By Izzy Schellenger || Staff Writer
F&M V-Warriors hosted The Vagina Monologues on Thursday, Feb. 18 through Saturday, Feb. 20 in the Green Room Theatre. Originally written by Eve Ensler in 1996, this piece of political theater has since been performed in February at many different colleges and community centers around the world.
The rights for the show are owned by the V-Day Movement, which is a global non-profit organization founded by Eve Ensler with the goal of raising money to end violence against women. F&M began hosting this show with the help of a student grant, and it has been a well-attended, annual event ever since.
Ceci Plaza ’17 has been the student producer and director of The Vagina Monologues for the past three years.
“[The show is] based on Ensler’s interviews with women around the world and tries to capture the wide range of women’s experiences– the good, the bad, and the ugly,” Plaza said. It’s about raising awareness about violence against women in all its forms and how it takes place on our campus and elsewhere.”
The play consists of a series of monologues that focus on topics such as identity, childbirth, rape, domestic violence, menstruation, orgasms, and sexuality. All these topics illustrate the overarching theme of how the vagina should be seen as empowering for women. Society has constructed many misconceptions of the vagina that all link to stereotypes about women, such as weakness and fragility. The Vagina Monologues gives a voice to the women who have been silenced by our patriarchal society and raises awareness for marginalized and abused groups of women across the world.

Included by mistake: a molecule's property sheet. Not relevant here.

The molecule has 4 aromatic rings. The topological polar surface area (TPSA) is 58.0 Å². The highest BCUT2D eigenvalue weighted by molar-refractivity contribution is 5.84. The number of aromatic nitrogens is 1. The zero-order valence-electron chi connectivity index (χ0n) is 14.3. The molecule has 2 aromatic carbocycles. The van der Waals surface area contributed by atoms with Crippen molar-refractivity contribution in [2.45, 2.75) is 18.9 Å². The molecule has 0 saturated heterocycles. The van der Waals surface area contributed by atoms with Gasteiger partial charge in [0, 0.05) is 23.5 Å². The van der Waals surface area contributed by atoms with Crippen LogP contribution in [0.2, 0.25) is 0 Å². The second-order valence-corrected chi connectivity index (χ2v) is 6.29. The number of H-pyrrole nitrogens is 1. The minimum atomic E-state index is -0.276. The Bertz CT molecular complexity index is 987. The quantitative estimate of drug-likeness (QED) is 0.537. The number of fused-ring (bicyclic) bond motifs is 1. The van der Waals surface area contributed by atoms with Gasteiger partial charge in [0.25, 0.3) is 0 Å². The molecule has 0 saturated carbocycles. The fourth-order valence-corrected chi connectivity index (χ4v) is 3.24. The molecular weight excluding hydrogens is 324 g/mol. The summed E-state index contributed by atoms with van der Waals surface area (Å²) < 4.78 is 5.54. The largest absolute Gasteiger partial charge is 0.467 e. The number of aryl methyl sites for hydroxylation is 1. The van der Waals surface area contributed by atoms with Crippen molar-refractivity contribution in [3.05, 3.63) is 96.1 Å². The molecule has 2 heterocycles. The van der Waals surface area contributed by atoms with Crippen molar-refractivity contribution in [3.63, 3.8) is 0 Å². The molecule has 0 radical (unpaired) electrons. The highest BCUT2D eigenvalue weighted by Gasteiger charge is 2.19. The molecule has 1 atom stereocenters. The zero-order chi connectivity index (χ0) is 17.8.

The organizers of The Vagina Monologues set a goal of raising $3,000, and as of Thursday they raised more than $1,000. All proceeds from the event will be donated to Clare House, a domestic violence shelter in Lancaster.
In addition, for the first time the performance included members of the faculty: Jaime Blair, associate professor of biology, and Maria Flores-Mills, senior associate dean of the College.
Plaza explained the importance of attending the play and the significance of its message.
“There is something for everyone,” Plaza said. “By coming to see an amazing show, which I guarantee will entertain you, you’re also supporting women right here in Lancaster. We’re donating the proceeds to Clare House, a shelter downtown that serves women who are experiencing homelessness, unemployment, domestic abuse, etc. and provides services like job training and child care to help them get back on their feet. Making a difference in our own community reminds us that these issues of gendered violence apply to us, too. We forget that. We like to think that gendered violence happens overseas, in other countries. But it happens here, too, and this show is about being aware, about actively countering that violence.”
Ensler created The Vagina Monologues as a way to celebrate femininity, the vagina, and female sexuality. Over the years, the show has transformed into a powerful anti-violence movement that has raised more $100 million worldwide for organizations that support this cause.
Sophomore Izzy Schellenger is a staff writer. Her email is firstname.lastname@example.org.